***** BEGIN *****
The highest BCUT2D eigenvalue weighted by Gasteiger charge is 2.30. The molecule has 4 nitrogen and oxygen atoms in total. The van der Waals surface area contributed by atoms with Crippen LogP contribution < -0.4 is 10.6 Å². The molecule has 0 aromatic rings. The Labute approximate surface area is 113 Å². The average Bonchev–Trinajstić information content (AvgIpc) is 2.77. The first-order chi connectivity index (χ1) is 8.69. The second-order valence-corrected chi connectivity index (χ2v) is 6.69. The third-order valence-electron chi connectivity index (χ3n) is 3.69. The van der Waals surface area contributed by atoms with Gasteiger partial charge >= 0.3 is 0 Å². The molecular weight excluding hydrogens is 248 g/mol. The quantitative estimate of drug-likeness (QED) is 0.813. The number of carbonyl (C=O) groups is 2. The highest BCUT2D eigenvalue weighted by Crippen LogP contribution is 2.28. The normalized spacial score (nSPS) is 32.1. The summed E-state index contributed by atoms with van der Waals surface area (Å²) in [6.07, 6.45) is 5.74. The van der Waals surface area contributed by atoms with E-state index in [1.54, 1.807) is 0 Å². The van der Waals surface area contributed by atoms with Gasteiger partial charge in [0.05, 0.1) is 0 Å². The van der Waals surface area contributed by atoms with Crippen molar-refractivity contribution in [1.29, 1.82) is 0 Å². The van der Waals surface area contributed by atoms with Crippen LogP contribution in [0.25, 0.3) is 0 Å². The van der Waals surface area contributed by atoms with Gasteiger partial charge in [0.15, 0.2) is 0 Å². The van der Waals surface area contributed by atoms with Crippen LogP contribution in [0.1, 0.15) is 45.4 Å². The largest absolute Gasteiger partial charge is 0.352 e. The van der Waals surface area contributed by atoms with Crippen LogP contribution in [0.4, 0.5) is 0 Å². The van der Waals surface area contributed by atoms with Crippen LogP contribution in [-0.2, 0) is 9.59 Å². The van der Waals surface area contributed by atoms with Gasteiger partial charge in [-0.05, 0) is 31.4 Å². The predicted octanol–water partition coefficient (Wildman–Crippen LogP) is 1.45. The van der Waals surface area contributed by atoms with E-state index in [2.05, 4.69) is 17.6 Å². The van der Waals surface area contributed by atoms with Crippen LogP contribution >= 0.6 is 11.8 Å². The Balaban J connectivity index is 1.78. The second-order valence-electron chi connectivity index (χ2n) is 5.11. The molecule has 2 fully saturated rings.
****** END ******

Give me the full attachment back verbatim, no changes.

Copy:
The highest BCUT2D eigenvalue weighted by Gasteiger charge is 2.30. The molecule has 4 nitrogen and oxygen atoms in total. The van der Waals surface area contributed by atoms with Crippen LogP contribution < -0.4 is 10.6 Å². The molecule has 0 aromatic rings. The Labute approximate surface area is 113 Å². The average Bonchev–Trinajstić information content (AvgIpc) is 2.77. The first-order chi connectivity index (χ1) is 8.69. The second-order valence-corrected chi connectivity index (χ2v) is 6.69. The third-order valence-electron chi connectivity index (χ3n) is 3.69. The van der Waals surface area contributed by atoms with Gasteiger partial charge >= 0.3 is 0 Å². The molecular weight excluding hydrogens is 248 g/mol. The quantitative estimate of drug-likeness (QED) is 0.813. The number of carbonyl (C=O) groups is 2. The highest BCUT2D eigenvalue weighted by Crippen LogP contribution is 2.28. The normalized spacial score (nSPS) is 32.1. The summed E-state index contributed by atoms with van der Waals surface area (Å²) in [6.07, 6.45) is 5.74. The van der Waals surface area contributed by atoms with E-state index in [1.54, 1.807) is 0 Å². The van der Waals surface area contributed by atoms with Gasteiger partial charge in [0.05, 0.1) is 0 Å². The van der Waals surface area contributed by atoms with Crippen molar-refractivity contribution in [1.29, 1.82) is 0 Å². The van der Waals surface area contributed by atoms with Crippen LogP contribution in [0.25, 0.3) is 0 Å². The van der Waals surface area contributed by atoms with Gasteiger partial charge in [0.15, 0.2) is 0 Å². The van der Waals surface area contributed by atoms with Crippen LogP contribution in [0.1, 0.15) is 45.4 Å². The largest absolute Gasteiger partial charge is 0.352 e. The van der Waals surface area contributed by atoms with Crippen LogP contribution in [0.4, 0.5) is 0 Å². The van der Waals surface area contributed by atoms with Crippen LogP contribution in [-0.2, 0) is 9.59 Å². The van der Waals surface area contributed by atoms with Gasteiger partial charge in [-0.05, 0) is 31.4 Å². The predicted octanol–water partition coefficient (Wildman–Crippen LogP) is 1.45. The van der Waals surface area contributed by atoms with E-state index in [2.05, 4.69) is 17.6 Å². The van der Waals surface area contributed by atoms with Crippen LogP contribution >= 0.6 is 11.8 Å². The Balaban J connectivity index is 1.78. The second-order valence-electron chi connectivity index (χ2n) is 5.11. The molecule has 2 fully saturated rings.